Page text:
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Guest NY Rob

Need help!! Mirror carp or not.

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11/25/05

Looks like a fully-scaled mirror to me. There are some obviously outsize scales, and the rest look diverse, rather than uniform.

Glad you asked - I caught one about 5 years ago, and they put it in the old NACA bi-monthly newsletter - I'm going top add it to my Profile.

Best.

Combobait

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Friendly debate here between myself, and another who caught this lovely specimen and whom I disagree with on the fact that this fish is a mirror carp.

DO NOT hesitate to post opinion. No one will be offended here. No one!!

It wont be the first or last time Im wrong but Ive seen too many fish like this and would like a final, once-and-for-all answer on these "irregular" looking fish.

So please .. post up with either a yes or no and then why. Much appreciated.

11/25/05 - I would add this to my other thought about NJ Rob's fish. I caught at least one small carp - 3 lbs or so - having some large, and all irregular, scales like Rob's. This fish was caught by me in the same small - perhaps 4 acre or so - pond where I caught a much larger (11 lb.) fully scaled mirror which was pictured in the Jan/Feb 1998 issue of NACA, page 15. This bigger guy was undeniably a mirror carp - indeed I think it would qualify as a fully-scaled "linear" mirror because the scales in the lateral line had a distinct pattern. Maybe this bigger guy was spreading his genes around, resulting in the younger ones with the pattern of Rob's fish. I can still recall my mounting worry as the mirror drew close - and I realized what I had - that the hook would pull. - Combobait.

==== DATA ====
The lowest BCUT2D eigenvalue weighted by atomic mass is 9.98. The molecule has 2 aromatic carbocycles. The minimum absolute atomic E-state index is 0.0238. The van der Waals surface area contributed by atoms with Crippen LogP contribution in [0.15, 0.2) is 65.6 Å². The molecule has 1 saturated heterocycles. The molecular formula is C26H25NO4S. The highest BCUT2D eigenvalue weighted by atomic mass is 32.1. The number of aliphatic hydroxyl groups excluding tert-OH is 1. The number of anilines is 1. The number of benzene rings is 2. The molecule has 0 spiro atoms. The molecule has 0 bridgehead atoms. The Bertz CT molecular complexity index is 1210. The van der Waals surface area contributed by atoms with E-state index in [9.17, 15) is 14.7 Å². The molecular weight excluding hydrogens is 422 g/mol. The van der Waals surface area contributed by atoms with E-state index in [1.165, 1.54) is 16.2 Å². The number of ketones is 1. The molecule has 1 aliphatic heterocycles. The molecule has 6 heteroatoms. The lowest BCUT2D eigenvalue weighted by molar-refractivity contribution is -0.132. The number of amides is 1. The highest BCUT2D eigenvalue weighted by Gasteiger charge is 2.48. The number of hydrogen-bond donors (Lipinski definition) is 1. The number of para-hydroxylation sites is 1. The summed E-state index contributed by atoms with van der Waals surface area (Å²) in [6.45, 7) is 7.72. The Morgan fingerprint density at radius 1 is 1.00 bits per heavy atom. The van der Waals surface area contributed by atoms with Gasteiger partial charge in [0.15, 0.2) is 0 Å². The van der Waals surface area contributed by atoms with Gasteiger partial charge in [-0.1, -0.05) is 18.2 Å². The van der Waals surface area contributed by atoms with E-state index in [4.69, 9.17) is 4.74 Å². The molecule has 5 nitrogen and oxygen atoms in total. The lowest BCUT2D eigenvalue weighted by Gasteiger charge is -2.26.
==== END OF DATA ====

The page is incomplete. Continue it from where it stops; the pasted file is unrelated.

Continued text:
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Ok, just to start off this great debate again. Whats this one? The scales on both sides are irregularly shaped toward the tail but more uniform near the head. When I was bringing it in it shone like no carp I've ever caught. More silvery than golden.

02-04-2006001.jpg

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2/7/06

At the risk of alienating NJ Rob, who is going to help me get a permit for Oradell Reservoir in NJ for sure, I have to say the same thing about a mirror that I tell my students in school when they argue for an "A" -- "If you have to argue to get an 'A', you shouldn't get one".

I'd already mentioned that I'd caught one of these odd scaled types in a small pond where I'd caught a larger carp that was most definitely a fully-scaled mirror -- actually a fully scaled "linear" mirror.

So keep fishing that spot - there's an undeniable mirror there scattering his genes around. - Combobait

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Combo, you must not have seen the post. I did get a fully scaled mirror in addition to this fish. This was not arguing for an "A" as I already got one, now I'm trying to learn something from the content of the test. Being a relative "noddy", I am trying to understand the sub-classifications of carp. To me if the scales are not uniform in shape, color and number of scales, then its not a common. But then you have terms like "scatter scaled common" and "muddler" that seem to describe this fish. Not only were the scales irregular in shape and pattern, but they had the shine of the mirror I caught that day as well. When landing it I thought it was a mirror before I even saw it because of the reflection coming off of its scales, not auite what you see on a fully scaled mirror but different from a common too. The reflective quality of the scales was the first thing to say "mirror" to me. Then I saw that the scales were also in irregular patterns on both side at the tail and that they were not shaped quite right.

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